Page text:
Melt the butter in a large saucepan over a medium heat, add the onion and fry gently for 8-10 minutes or until completely soft.

Put a saucepan of water over a high heat and add a good pinch of salt. When the water boils, add the broccoli florets and cover until the water comes back to the boil. Remove the lid as soon as the water boils and cook the broccoli for 2-4 minutes or until just tender.

Add the flour to the onion and whisk for 1 minutes, then pour in the cream and stock, whisking all the time. Bring to the boil, then simmer for a minute or two until slightly thickened.

Stir the chicken, ham, herbs and broccoli in to the sauce and season with salt and pepper. Pour into an ovenproof dish (approx. 20 x 30 cm) and top with mashed potato.

Bake for 25-30 minutes or until golden brown and bubbling.

(Original recipe from Rachel’s Everyday Kitchen by Rachel Allen, Harper Collins, 2013.)

 

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Mushroom Arancini

These little arancini or  risotto balls are the perfect solution for leftover risotto which tends to turn a bit claggy. We made ours from leftover mushroom risotto but you can use any flavour. The joy of arancini is the crisp exterior and melting centre; easy and moreish.

Easy Arancini – serves 3-4

  • 350g leftover risotto
  • 25g Parmesan cheese, finely grated
  • 50g breadcrumbs
  • 4-6 tbsp olive oil

Put the risotto into a bowl and stir in the Parmesan. Spread the breadcrumbs out on a flat plate.

Use your hands to roll the risotto into ping-pong-sized balls, then roll in the breadcrumbs to coat, and put on a baking tray.Chill the risotto balls in the fridge for at least half an hour.

Put a large frying pan on a high heat and add 2 tbsp of the oil. Wait for the oil to get hot before adding a few arancini. Fry for about 4 minutes, turning now and then, until golden brown all over.

Drain the cooked arancini on a serving plate lined with kitchen paper, then repeat to cook the rest, adding more oil as needed.

(Original recipe from Rachel Allen’s Everyday Kitchen, HarperCollins, 2013.)

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Humble Chicken Stew

This is a great way to use up leftover roast chicken – including the carcass. Too often we guiltily put the bones in the bin.

Wine Suggestion: Our natural instinct when cooking chicken is to plump for a Chardonnay as it goes so well, but instead we drank a delightful German Pinot Noir from Villa Wolf, which is made by Ernie Loosen. He’s managed to get a real charm and ripeness in the aroma that tempts you to think this comes from a warmer country, with even a few hints of new World. It, however, is true to it’s roots and had a rounded earthiness and real charm along with an easiness and gentle weight that didn’t overwhelm the chicken; plus the earthy spice complemented the “humble” nature of this dish too.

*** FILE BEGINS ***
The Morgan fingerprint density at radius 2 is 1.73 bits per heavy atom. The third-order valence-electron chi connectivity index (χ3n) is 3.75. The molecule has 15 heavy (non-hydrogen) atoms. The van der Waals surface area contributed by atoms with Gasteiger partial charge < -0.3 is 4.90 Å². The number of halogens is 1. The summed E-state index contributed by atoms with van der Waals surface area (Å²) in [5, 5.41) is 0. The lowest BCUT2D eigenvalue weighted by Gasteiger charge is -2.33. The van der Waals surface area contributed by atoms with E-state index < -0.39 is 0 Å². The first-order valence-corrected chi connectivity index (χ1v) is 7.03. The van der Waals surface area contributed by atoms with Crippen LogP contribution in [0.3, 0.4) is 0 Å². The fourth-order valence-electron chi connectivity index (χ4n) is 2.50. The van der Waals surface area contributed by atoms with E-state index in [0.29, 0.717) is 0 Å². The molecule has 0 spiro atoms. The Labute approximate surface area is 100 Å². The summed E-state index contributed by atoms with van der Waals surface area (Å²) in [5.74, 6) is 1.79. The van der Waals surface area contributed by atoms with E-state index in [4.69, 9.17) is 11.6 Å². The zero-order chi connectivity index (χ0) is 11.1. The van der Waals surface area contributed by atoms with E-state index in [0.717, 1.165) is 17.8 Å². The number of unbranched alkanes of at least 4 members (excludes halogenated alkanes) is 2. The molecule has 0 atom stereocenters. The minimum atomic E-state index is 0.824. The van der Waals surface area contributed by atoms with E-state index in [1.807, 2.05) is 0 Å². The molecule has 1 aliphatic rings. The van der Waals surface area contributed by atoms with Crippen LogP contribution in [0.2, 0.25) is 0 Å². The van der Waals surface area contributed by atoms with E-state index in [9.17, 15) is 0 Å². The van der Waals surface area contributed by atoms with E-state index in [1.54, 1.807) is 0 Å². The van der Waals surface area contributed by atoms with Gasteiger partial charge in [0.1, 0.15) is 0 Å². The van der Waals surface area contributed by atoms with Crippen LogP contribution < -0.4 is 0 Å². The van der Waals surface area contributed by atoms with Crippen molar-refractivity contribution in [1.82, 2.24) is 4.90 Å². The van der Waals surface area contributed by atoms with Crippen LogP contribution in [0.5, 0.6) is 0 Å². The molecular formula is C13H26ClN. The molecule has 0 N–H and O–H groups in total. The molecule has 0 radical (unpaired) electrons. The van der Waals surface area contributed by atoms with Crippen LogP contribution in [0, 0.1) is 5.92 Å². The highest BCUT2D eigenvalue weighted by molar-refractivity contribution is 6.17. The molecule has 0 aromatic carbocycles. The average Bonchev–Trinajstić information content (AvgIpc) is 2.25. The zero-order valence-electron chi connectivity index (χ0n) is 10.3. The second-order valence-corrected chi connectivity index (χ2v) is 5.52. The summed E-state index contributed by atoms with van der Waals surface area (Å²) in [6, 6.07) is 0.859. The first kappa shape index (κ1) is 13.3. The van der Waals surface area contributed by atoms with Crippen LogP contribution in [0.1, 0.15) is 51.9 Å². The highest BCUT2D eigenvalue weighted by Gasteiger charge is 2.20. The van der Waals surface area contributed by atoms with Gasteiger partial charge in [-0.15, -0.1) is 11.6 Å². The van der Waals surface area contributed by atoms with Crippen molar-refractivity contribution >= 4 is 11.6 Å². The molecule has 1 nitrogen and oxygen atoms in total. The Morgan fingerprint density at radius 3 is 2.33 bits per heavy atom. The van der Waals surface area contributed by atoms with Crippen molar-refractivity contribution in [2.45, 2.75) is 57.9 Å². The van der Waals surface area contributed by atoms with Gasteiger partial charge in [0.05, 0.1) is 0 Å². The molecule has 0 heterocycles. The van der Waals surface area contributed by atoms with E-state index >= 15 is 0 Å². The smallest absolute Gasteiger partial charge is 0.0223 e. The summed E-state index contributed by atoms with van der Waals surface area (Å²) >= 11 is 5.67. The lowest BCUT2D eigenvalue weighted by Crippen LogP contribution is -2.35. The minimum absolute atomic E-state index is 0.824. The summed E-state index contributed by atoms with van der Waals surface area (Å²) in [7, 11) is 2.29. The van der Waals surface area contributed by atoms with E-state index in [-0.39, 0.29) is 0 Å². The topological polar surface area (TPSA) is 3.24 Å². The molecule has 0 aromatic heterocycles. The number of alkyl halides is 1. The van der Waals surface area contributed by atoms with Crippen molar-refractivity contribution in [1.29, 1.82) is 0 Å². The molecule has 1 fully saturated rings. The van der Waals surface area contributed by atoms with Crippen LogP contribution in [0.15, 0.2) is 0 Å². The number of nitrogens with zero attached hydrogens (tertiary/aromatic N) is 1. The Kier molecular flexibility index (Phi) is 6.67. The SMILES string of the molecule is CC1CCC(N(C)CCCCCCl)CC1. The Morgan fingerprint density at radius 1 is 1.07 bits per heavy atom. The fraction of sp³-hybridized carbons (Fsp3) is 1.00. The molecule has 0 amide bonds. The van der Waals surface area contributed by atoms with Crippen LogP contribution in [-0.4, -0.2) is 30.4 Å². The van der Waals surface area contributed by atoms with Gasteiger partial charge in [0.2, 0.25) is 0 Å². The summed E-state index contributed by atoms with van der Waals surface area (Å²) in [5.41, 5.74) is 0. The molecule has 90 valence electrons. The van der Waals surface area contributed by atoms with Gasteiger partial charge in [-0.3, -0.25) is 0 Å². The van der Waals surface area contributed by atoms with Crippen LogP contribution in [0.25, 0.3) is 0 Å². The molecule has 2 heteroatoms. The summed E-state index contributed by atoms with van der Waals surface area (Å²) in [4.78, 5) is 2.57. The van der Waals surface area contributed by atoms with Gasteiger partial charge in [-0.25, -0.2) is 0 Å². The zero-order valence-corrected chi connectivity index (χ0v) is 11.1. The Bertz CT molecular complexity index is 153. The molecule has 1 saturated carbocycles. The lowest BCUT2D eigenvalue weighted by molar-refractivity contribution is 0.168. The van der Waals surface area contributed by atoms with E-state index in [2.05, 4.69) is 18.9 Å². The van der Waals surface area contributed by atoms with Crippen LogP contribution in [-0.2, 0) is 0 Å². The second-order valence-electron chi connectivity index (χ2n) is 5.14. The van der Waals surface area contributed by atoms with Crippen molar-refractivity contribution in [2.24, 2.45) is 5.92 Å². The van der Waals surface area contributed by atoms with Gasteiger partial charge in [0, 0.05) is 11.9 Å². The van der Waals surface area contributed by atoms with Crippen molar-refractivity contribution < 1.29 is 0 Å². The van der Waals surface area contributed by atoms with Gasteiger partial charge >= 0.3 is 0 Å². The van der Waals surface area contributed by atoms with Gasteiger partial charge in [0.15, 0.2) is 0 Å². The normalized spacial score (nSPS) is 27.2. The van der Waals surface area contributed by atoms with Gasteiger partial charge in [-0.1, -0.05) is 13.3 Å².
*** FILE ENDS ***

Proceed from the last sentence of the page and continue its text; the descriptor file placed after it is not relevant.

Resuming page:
Chicken Stew – to serve 4

  • 300g leftover roast chicken
  • 1 chicken carcass
  • 4 rashers smoked streaky bacon, finely sliced
  • 2 onions, chopped
  • 3 large carrots, chopped
  • 2 potatoes, chopped
  • a few sprigs of fresh thyme
  • 2 fresh bay leaves
  • 200g button mushrooms, halved
  • 1 heaped tbsp plain flour

Place the chicken carcass in a large pan and bash with a rolling pin to break it up. Cover with 1 litre of water, bring to the boil and simmer for at least half an hour, skimming off any scum.

Meanwhile, heat a lug of olive oil in a casserole over a medium heat and add the bacon. Cook for a few minutes before adding the onions, carrots and potatoes along with the thyme and bay leaves. Cook for 10 minutes.

Stir in the mushrooms, chicken and flour.

Pour the stock through a sieve straight into the pan (add a bit of water if necessary). Simmer for 4o minutes and season to taste before serving.

(Original recipe from Save with Jamie, Penguin Books Ltd, 2013.)

 

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We’re not massive fans of leftovers because we always want to cook something different the next night. Leftover roast meat is the exception though as you can usually transform it into something completely different. This originated as a roast shoulder of lamb with rosemary and tasted every bit as good in this curry.

Leftover lamb curry – to serve 4

  • 1 tbsp vegetable oil
  • 1 onion, chopped
  • 2 cloves of garlic, finely chopped
  • small knob of ginger, grated
  • 2 tbsp curry paste (we like Patak’s)
  • 500g leftover lamb, trimmed of any fat and cut into chunks
  • 300ml vegetable stock
  • 2 ripe tomatoes, chopped
  • 1 cinnamon stick
  • 3 tbsp natural yogurt
  • 25g coriander, chopped

Heat the oil in a medium saucepan and cook the onion until softened. Stir in the garlic and ginger and cook for 30 seconds before adding the curry paste; stir again for another 30 seconds or so.

Add the lamb, stock, tomatoes, cinnamon and a good pinch of salt. Bring to a simmer and cook for 10 minutes.

Take the curry off the heat and add the yogurt and coriander.

Serve with steamed basmati rice.

Wine Suggestion: We prefer to drink beer with curry. Try Tom Crean’s Lager from Dingle in County Kerry if you get the opportunity. A great drop from an Irish micro-brewery and well worth seeking out.

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So we’ve started on our stock of turkey leftovers from the freezer. Last year we made a clear Vietnamese broth so this year we thought we’d try a creamy coconut tom ka gai to ring the changes. This is delicious!